The exposition
"The Butler's Apartment"

The exposition “The Butler’s Apartment”

             On September 19, 2013, the opening of the exposition “The Butler’s Apartment” took place in the Worontsov Palace. This exposition complements the idea of the life of the estate in the middle of the XIX — early XX centuries. Work in this direction has been carried out for many years. The gifts of local residents and museum staff, which make up a significant part of the expositions , were collected bit by bit. Now visitors can get acquainted with the everyday life of ordinary people who served the palace.
             In the late 1840’s, after the completion of the construction of the palace, a significant staff of servants appeared in the Alupka estate of Count M.S. Worontsov.  Her duties included maintaining order in the manor house, serving members of the count’s family who visited the estate on visits, as well as their guests. Maids, valets, footmen, grooms, coachmen, etc. they lived in rooms on the second floor of the Utility buildings.
            Traditionally, male servants were led by a butler (majordomo, head waiter, caretaker). He was the main figure in the management of the entire household. The butler knew all the routines to a nicety, kept the keys, was fully responsible for the front part of the house, the dining room and silverware, the wine cellar and the pantry.                            His functions included the organization of dinner parties, the selection of wines and the delivery of food for the kitchen. The dignity of a butler was considered punctuality, tact, devotion to the masters, the ability to keep their secrets. He usually wore a black tailcoat, of a simpler cut than his master’s, a white tie and waistcoat. The annual income of the butlers was very significant, and many of them accumulated considerable capital over several years of service.                                                                                          In the English manner, it was customary to call butlers by their last names. It is known that Firsov (1848-1855) and Sabarov (1855-1856) served with the Worontsov family at various times. Under His Serene Highness Prince Semyon Mikhailovich Worontsov, from 1856 to 1881, Volkov was the butler, who received 720 rubles a year, not counting boarding and uniforms.                                                                                                                         The butler, according to his position, was entitled to the best living conditions. This could be a small house on the territory of the estate or a separate apartment in the same Utility building.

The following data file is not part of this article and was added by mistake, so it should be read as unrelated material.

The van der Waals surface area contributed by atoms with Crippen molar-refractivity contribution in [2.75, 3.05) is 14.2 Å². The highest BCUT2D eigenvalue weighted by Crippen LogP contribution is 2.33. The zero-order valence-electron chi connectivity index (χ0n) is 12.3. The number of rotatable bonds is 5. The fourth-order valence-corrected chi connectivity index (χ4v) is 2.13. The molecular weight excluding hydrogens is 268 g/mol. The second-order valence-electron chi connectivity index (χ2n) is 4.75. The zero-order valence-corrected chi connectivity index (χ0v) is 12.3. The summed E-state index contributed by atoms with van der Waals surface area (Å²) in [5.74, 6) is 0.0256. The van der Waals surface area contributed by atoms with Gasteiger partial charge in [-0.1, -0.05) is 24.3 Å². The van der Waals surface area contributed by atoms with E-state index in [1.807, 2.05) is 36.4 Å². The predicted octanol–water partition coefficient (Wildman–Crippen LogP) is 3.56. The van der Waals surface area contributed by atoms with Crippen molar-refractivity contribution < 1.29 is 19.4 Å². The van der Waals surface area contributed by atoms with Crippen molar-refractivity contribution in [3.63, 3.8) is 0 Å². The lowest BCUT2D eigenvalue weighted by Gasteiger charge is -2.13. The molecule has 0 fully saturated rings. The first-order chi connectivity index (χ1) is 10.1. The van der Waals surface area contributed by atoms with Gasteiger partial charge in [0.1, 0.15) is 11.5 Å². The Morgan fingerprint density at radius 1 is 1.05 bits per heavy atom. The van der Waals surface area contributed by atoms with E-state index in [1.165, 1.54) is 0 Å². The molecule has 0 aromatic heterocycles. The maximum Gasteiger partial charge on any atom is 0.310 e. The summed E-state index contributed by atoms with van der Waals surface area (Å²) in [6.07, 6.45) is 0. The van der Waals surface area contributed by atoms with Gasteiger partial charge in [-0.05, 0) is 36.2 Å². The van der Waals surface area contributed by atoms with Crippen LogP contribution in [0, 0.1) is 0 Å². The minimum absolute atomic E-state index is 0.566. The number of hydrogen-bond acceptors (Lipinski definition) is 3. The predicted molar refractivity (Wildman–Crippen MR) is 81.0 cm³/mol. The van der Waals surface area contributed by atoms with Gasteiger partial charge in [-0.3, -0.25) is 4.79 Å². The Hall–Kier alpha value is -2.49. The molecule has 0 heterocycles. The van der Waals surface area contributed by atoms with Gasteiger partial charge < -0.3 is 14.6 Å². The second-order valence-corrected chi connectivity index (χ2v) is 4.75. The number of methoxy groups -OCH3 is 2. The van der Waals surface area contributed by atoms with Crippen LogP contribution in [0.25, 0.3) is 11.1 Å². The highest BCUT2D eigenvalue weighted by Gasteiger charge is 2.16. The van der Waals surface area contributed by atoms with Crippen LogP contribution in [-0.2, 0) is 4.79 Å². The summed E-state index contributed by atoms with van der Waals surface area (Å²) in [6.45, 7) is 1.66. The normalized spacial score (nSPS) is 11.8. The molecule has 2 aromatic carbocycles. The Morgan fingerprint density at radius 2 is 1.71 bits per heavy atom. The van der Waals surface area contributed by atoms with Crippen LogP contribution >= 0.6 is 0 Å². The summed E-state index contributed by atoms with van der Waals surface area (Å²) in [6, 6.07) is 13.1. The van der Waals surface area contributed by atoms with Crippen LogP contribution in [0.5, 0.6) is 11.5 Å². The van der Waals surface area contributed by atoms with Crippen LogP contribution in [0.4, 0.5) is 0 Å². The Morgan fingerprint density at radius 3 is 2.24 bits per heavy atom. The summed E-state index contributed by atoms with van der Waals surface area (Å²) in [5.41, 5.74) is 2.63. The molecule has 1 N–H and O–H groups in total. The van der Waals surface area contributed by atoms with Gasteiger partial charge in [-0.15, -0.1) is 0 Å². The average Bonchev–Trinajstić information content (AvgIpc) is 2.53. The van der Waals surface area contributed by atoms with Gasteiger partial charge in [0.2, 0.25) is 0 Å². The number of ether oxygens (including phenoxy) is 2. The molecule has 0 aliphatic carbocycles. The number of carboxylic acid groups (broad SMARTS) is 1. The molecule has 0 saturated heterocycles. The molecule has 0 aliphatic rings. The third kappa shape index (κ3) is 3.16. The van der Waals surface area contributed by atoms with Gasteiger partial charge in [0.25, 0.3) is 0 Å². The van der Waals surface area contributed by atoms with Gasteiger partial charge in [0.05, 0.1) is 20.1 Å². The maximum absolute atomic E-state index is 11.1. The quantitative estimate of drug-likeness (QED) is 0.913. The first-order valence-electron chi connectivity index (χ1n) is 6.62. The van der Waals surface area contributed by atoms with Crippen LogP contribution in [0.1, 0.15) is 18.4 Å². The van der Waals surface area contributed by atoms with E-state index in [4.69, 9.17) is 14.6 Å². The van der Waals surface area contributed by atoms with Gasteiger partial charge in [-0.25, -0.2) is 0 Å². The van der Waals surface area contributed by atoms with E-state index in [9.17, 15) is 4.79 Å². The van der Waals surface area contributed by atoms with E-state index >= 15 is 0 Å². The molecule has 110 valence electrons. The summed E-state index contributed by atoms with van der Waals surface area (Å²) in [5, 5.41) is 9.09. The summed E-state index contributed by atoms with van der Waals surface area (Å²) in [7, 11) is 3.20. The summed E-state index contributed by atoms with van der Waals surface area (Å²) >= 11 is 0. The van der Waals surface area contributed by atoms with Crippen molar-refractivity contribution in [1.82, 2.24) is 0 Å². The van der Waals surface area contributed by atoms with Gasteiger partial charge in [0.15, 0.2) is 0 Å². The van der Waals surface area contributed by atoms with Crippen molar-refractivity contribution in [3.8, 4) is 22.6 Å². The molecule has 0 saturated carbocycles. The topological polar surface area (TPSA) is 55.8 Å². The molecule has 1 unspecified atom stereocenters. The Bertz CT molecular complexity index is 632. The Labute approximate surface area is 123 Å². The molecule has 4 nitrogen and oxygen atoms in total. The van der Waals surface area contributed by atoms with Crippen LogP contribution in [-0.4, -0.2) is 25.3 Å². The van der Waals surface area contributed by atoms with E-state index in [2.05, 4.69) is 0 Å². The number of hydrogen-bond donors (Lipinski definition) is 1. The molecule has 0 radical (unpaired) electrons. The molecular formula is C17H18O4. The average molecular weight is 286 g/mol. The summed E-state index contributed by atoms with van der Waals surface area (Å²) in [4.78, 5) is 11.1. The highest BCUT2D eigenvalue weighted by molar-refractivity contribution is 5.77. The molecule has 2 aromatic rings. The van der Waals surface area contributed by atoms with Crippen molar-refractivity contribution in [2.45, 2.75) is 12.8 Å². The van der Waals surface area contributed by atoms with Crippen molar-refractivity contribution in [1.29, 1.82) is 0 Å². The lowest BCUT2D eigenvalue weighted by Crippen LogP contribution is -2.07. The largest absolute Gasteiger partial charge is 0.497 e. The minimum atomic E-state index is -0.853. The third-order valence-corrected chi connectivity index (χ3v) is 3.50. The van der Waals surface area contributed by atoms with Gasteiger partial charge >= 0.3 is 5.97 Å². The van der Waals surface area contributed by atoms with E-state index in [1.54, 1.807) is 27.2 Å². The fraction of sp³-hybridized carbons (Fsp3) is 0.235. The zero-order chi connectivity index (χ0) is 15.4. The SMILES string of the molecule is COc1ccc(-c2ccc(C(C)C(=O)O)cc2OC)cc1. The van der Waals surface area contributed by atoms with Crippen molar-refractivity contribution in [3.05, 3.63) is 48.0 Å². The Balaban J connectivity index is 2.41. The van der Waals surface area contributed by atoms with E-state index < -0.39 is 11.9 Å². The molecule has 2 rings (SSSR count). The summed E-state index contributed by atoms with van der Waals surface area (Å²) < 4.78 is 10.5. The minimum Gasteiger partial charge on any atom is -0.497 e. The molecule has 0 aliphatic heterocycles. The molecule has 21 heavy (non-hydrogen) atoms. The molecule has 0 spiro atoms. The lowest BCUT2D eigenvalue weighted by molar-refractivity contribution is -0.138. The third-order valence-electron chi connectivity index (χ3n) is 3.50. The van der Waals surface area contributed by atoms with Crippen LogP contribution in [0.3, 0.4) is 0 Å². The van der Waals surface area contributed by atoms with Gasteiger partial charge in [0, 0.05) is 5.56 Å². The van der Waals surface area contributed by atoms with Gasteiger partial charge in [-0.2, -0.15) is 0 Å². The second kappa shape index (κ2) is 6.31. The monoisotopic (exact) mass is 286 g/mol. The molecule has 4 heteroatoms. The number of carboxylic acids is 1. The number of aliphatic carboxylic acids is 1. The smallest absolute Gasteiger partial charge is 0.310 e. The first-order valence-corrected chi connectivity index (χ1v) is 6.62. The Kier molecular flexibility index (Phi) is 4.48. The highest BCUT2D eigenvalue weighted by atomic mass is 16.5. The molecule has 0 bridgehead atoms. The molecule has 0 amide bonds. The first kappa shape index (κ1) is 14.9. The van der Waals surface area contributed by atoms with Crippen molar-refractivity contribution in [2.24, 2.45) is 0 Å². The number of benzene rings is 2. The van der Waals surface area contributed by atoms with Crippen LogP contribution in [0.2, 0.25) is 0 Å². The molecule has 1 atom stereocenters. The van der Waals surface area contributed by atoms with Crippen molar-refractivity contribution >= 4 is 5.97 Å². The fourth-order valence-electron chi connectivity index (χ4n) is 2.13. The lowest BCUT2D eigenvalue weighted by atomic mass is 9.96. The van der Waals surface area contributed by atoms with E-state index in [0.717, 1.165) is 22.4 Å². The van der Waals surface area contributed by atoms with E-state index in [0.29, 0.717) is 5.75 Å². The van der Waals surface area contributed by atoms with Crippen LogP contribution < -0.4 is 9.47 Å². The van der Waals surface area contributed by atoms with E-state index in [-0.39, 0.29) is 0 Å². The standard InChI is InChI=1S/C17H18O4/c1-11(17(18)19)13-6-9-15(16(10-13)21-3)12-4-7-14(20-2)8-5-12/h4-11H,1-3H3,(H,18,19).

The room, conventionally called the office, was located above an arched passage leading to the Front Yard. In the only window, you can see Shuvalovsky Passage, once braided with thick ivy, and an openwork metal bridge spanned between the buildings. The interior of the office is laconic. Against the south wall there is a bulky sofa with a high back, completed with a wooden shelf with a mirror.  Such sofas in the early twentieth century were often found in the apartments of ordinary people. On the table with carved legs is a four-piece writing device, including a stand, a candlestick, a paperweight, a pen cup (stone, metal).
             The butler usually kept the keys to the living quarters. Some samples of ancient keys to the doors of the Vorontsov Palace can be seen in a box with cells for storing small items installed on a table of handicraft production.
             In addition to the butler, there was a position of manager in the estates. The South Bank estates, including Alupka, were managed in the 1860s and 1880s by Anton Karlovich, the son of the Worontsov gardener K. Kebakha. It is possible that he is depicted in a photograph of the 1870s (in the center of the first row) among the employees of the estate. At that time, Alupka belonged to His Serene Highness Prince Semyon Mikhailovich Worontsov (1823-1880), whose photographic portrait is placed above the desk.
             Near the window is a copy of a postcard from the beginning of the XX century depicting the palace road and the Old Worontsov House (Asian Pavilion), rebuilt in the 1860s.